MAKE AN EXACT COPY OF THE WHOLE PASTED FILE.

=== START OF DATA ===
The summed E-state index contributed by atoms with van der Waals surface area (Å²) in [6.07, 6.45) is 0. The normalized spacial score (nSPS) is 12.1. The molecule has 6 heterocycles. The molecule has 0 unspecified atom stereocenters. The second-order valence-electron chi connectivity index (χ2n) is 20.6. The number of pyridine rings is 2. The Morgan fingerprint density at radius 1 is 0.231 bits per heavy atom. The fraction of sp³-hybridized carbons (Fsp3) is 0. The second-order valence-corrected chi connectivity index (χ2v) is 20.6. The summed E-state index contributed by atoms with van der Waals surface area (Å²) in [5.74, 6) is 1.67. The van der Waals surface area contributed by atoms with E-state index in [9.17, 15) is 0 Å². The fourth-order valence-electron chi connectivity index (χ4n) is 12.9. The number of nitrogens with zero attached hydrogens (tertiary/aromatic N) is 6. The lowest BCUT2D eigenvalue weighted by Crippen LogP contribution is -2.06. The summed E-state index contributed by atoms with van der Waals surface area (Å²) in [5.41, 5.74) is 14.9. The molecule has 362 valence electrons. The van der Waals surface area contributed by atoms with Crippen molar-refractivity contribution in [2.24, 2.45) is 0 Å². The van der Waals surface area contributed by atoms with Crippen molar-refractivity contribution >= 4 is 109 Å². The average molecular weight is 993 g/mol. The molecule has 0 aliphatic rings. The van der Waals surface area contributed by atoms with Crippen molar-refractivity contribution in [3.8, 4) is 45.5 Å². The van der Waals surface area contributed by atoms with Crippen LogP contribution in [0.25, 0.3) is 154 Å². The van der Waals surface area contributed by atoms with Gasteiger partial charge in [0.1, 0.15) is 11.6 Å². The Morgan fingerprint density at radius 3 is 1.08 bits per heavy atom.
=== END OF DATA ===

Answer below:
The summed E-state index contributed by atoms with van der Waals surface area (Å²) in [6.07, 6.45) is 0. The normalized spacial score (nSPS) is 12.1. The molecule has 6 heterocycles. The molecule has 0 unspecified atom stereocenters. The second-order valence-electron chi connectivity index (χ2n) is 20.6. The number of pyridine rings is 2. The Morgan fingerprint density at radius 1 is 0.231 bits per heavy atom. The fraction of sp³-hybridized carbons (Fsp3) is 0. The second-order valence-corrected chi connectivity index (χ2v) is 20.6. The summed E-state index contributed by atoms with van der Waals surface area (Å²) in [5.74, 6) is 1.67. The van der Waals surface area contributed by atoms with E-state index in [9.17, 15) is 0 Å². The fourth-order valence-electron chi connectivity index (χ4n) is 12.9. The number of nitrogens with zero attached hydrogens (tertiary/aromatic N) is 6. The lowest BCUT2D eigenvalue weighted by Crippen LogP contribution is -2.06. The summed E-state index contributed by atoms with van der Waals surface area (Å²) in [5.41, 5.74) is 14.9. The molecule has 362 valence electrons. The van der Waals surface area contributed by atoms with Crippen molar-refractivity contribution in [2.24, 2.45) is 0 Å². The van der Waals surface area contributed by atoms with Crippen molar-refractivity contribution >= 4 is 109 Å². The average molecular weight is 993 g/mol. The molecule has 0 aliphatic rings. The van der Waals surface area contributed by atoms with Crippen molar-refractivity contribution in [3.8, 4) is 45.5 Å². The van der Waals surface area contributed by atoms with Crippen LogP contribution in [0.25, 0.3) is 154 Å². The van der Waals surface area contributed by atoms with Gasteiger partial charge in [0.1, 0.15) is 11.6 Å². The Morgan fingerprint density at radius 3 is 1.08 bits per heavy atom.